UAB and Children’s of Alabama partner to decrease youth tobacco use, including electronic cigarettes, in Birmingham area

ADPH provides $80,000 to UAB investigator to learn more about teenagers’ tobacco habits.

smoking youthTobacco use in Alabama is higher than the national average, with one in every four Alabama high school students currently using tobacco, according to the Centers for Disease Control and Prevention.

Susan Walley, M.D., associate professor in the University of Alabama at Birmingham’s Department of Pediatrics, received an $80,000 grant from the Alabama Department of Public Health to collect data on youth tobacco use in the Birmingham metro area. That data will drive policies designed to protect youth from tobacco use and tobacco smoke exposure. UAB will collaborate with Children’s of Alabama to educate middle and high school students in the Birmingham City School system and other area schools on the health risks of tobacco and smoke exposure.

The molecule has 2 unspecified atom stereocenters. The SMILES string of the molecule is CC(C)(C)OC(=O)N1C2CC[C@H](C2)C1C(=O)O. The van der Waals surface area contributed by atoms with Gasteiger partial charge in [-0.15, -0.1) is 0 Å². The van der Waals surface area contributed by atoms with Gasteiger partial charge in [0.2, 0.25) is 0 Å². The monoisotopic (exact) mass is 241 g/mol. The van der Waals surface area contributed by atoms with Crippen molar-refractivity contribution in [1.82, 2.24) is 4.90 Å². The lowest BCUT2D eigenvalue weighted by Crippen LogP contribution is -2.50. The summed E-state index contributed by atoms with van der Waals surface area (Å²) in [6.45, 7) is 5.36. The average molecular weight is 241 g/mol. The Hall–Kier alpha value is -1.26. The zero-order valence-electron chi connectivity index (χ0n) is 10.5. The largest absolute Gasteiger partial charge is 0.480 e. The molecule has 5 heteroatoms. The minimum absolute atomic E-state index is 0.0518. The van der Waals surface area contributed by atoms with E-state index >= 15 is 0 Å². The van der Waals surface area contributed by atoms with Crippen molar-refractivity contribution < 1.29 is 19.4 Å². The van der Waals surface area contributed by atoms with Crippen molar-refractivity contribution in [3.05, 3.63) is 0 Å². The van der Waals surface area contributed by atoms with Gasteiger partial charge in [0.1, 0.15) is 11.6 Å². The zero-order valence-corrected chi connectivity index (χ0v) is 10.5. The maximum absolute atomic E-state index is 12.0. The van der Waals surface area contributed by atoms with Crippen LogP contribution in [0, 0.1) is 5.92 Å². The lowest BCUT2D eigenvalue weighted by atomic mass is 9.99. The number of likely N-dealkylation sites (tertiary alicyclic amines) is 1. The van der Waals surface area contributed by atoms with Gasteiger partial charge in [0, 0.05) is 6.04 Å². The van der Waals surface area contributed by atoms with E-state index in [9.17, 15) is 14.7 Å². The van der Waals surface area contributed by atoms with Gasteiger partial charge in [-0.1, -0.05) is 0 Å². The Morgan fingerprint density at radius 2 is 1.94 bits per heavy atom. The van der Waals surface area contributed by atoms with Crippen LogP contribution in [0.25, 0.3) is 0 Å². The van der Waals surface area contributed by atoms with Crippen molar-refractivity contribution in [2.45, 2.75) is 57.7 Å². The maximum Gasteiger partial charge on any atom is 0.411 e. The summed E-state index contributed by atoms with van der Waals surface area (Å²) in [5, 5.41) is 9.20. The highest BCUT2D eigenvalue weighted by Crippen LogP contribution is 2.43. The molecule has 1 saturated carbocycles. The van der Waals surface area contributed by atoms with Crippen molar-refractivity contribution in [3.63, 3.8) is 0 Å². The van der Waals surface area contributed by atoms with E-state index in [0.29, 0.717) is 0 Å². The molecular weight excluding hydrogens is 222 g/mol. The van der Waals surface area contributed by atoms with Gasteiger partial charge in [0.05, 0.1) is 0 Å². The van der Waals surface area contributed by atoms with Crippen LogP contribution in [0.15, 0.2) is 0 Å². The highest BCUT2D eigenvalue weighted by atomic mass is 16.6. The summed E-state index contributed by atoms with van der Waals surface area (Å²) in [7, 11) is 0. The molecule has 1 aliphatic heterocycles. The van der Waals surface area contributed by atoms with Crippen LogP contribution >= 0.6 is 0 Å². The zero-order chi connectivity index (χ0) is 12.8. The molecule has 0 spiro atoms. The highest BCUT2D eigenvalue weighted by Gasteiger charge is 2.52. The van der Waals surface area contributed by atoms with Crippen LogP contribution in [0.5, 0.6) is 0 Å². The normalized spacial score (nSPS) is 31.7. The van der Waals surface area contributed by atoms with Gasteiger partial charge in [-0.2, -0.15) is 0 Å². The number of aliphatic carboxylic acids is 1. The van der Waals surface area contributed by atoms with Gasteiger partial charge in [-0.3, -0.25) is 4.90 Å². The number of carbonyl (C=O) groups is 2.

The grant will also focus on the health harms of electronic cigarettes, which has seen a surge among youth, with 2.4 million students in the United States reporting use in 2014.

“As a pediatrician, I am very concerned about the potential for electronic cigarettes to addict a whole generation to nicotine and tobacco,” said Walley, author of the American Academy of Pediatrics Policy Statement on electronic cigarettes. “Studies have shown that youth who use electronic cigarettes are more likely to go on to smoke conventional cigarettes. Electronic cigarettes also pose health risks to children from the secondhand aerosol, which is not merely ‘harmless water vapor,’ and is a poisoning risk from the concentrated electronic cigarette nicotine solution.”